PUBLICATION IN CHEST

Sputum as a monitoring tool for patients with severe asthma



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Asthma is a chronic respiratory disease with a high prevalence worldwide and severe asthma is the most costly type of asthma for the health care system. The targeted therapy mepolizumab, an antibody against interleukin 5, was introduced a few years ago and has revolutionized the management of severe eosinophilic asthma. However, not all patients respond in the same way to these treatments, which have a very high cost for society.

The level of eosinophils in the blood seems to be associated with a reduction in exacerbations, but they are not markers that reflect what is happening locally. So the GIGA and CHU team wanted to see if there were markers of response to mepolizumab in the induced sputum (a non-invasive tool for analyzing airway inflammation) of asthma patients before treatment. The investigators defined response to treatment after one year or "remission" as no use of systemic corticosteroids and no exacerbations, good symptomatic control of asthma disease (as assessed by questionnaires), improved lung function (defined as FEV1 increased by 10% or more than 80% of predicted values), and a blood eosinophil count of less than 300/microliter.

Of the 52 patients included in the study, 11 were diagnosed in remission at 1 year. The team then assessed the different populations of inflammatory cells in the induced sputum of these patients and determined inflammatory mediators involved in the patients' eosinophilia in the supernatant by ELISA. 

Patients in remission at 1 year were characterized before therapy by a higher proportion of males, a higher number of sputum eosinophils and a lower number of neutrophils compared to other patients. Regarding mediators, patients in remission had increased levels of TSLP, IL-5, EPX, eotaxin-1 and IgE in sputum compared to patients not reaching remission status. All these markers showed by ROC analysis a significant ability to discriminate patients in remission from other patients. The predictive value of blood eosinophils was not significant in our analysis. These results were confirmed by logistic regression, which showed that male sex, sputum neutrophil level, eotaxin-1, IL-5 and EPX levels were potential predictors of remission one year after the introduction of mepolizumab.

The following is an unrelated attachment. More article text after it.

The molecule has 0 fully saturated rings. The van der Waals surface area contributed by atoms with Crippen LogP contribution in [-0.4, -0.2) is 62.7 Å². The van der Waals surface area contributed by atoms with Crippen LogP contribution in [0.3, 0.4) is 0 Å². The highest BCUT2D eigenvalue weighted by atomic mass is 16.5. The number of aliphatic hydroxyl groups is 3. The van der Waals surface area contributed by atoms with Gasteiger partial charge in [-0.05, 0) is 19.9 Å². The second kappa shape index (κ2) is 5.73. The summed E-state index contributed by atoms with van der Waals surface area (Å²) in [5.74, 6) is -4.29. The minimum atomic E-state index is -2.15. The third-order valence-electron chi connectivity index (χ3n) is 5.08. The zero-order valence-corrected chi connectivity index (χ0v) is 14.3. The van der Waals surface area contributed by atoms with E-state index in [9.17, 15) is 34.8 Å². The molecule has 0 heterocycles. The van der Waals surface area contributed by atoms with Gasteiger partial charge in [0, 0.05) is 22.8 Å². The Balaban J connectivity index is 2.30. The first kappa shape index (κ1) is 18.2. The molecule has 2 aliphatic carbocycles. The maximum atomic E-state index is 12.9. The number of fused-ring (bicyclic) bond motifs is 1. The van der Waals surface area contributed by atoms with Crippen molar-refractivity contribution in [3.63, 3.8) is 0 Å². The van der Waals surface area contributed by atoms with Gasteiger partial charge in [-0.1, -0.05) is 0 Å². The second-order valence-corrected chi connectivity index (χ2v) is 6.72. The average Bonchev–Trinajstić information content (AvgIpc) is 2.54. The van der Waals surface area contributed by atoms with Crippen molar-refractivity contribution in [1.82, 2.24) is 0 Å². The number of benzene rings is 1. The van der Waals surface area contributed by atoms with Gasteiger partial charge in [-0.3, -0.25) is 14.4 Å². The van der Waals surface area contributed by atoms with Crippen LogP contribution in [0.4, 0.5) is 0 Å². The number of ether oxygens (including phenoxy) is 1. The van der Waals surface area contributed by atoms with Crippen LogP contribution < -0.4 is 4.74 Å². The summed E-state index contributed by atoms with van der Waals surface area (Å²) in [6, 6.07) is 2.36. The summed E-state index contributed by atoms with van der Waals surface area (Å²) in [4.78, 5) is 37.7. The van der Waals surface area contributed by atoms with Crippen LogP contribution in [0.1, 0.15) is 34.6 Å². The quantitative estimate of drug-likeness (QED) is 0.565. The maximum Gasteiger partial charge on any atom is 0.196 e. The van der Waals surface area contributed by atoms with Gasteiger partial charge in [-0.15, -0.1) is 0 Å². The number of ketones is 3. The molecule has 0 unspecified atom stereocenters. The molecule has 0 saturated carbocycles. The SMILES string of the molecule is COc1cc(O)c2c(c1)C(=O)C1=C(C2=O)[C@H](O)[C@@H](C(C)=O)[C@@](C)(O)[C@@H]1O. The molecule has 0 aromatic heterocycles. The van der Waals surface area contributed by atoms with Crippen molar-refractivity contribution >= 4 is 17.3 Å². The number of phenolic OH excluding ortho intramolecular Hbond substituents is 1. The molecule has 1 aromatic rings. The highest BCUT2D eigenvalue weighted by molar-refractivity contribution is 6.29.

Although these results need to be validated in a larger cohort of patients and in a multicenter study, they show us that for detecting markers of response to mepolizumab, the use of sputum is more suitable than the use of blood. The use of induced sputum is now recommended by the European guidelines for the follow-up of asthma patients and the generalization of its use in clinical routine would thus be positive for the management of patients with severe asthma.

Reference

Sputum Type 2 markers could predict remission in severe asthma treated with anti-Interleukin-5.
Moermans C, Brion C, Bock G, Graff S, Gerday S, Nekoee H, Poulet C, Bricmont N, Henket M, Paulus V, Guissard F, Louis R, Schleich F. 
Chest. 2023 Feb 3:S0012-3692(23)00169-1. doi: 10.1016/j.chest.2023.01.037.

Contact

Catherine Moermans
cmoermans@chuliege.be

Florence Schleich

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